Senate Tax Cut Plan Has Something for Everyone

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• The bill extends unemployment insurance for an additional 13 months. • The normal, maximum duration of state unemployment benefits has been 26 weeks, according to Joe Minarik, a member of the Bipartisan Policy Task Force. "The economy has been deemed so weak that they are going beyond the normal 26 week increment to add another 13 months, to a maximum of 99 weeks per person," he said. "The whole notion of having so many important provisions involving so much money for a tax code on a temporary basis is really unprecedented."

Social Security payroll tax cut

• Workers earning $50,000 would get a $1,000 tax break while those making $100,000 would get a $2,000 break. Employees would contribute 4.2 percent to the social security payroll tax rather than 6.2 percent before wages reach $106,800. "This provision helps low income people the most," said Nick Kasprak, programmer and analyst at the Tax Foundation. • Republicans would have preferred a tax cut in a more "pro-growth" area, such as cutting capital gains tax, according to Ryan Ellis, tax policy director with Americans for Tax Reform.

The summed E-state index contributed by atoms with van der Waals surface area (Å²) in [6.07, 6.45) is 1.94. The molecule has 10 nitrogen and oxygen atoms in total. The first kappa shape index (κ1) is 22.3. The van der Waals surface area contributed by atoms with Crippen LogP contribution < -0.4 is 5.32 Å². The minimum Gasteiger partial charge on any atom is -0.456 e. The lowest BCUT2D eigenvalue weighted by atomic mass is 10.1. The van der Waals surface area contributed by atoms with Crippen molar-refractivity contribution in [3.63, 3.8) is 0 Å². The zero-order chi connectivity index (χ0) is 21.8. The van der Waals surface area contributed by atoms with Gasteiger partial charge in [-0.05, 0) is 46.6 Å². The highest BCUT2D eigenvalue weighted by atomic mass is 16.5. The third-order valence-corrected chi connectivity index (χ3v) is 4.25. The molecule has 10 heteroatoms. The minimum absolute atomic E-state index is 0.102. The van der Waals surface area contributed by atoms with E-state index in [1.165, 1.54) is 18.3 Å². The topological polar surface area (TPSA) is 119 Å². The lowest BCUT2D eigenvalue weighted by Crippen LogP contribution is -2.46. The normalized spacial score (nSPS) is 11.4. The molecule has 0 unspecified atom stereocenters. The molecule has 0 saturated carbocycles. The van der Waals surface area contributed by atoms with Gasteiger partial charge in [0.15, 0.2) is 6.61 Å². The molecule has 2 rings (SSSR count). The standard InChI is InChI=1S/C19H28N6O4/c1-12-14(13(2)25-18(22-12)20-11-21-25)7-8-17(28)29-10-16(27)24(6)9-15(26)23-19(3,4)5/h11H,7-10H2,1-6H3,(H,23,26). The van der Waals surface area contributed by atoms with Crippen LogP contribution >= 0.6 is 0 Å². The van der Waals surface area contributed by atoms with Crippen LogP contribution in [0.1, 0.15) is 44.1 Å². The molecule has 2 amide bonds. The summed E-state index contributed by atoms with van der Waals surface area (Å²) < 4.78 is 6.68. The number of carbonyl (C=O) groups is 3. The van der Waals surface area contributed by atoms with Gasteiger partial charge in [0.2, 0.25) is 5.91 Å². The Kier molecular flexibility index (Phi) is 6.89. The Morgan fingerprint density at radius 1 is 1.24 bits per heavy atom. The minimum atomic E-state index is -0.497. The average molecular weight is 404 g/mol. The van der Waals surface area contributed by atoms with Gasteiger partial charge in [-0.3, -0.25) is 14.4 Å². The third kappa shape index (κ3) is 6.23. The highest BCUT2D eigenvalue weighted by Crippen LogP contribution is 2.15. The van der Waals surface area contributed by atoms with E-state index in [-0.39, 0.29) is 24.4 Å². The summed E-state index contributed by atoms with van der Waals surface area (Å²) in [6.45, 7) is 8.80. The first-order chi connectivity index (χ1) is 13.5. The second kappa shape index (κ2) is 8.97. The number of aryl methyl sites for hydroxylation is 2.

Lower taxes for those in lower-income range • Increase in earned income tax credit, or EITC, a refundable credit for certain low-income taxpayers. This is an extension of tax relief enacted in 2003 and President Obama's stimulus bill in 2009. Yesterday's bill would extend the EITC rate for families with three or more children of 45 percent through 2012, which was set to expire in January.

• The bill retains the child tax credit at $1,000. • The "dependent care tax credit" increases the credit rate to 35 percent, and increases "eligible expenses" to $3,000 for one child and $6,000 for two or more children.

Return of the estate tax • The estate tax could return at 35 percent, with a $3.5 million exemption. "The exemption is a lot higher and the estate tax is still lower than it has ever been," said Kaspark. • If Congress does not act formally, the estate tax could return in January at 55 percent, with a $1 million exemption.

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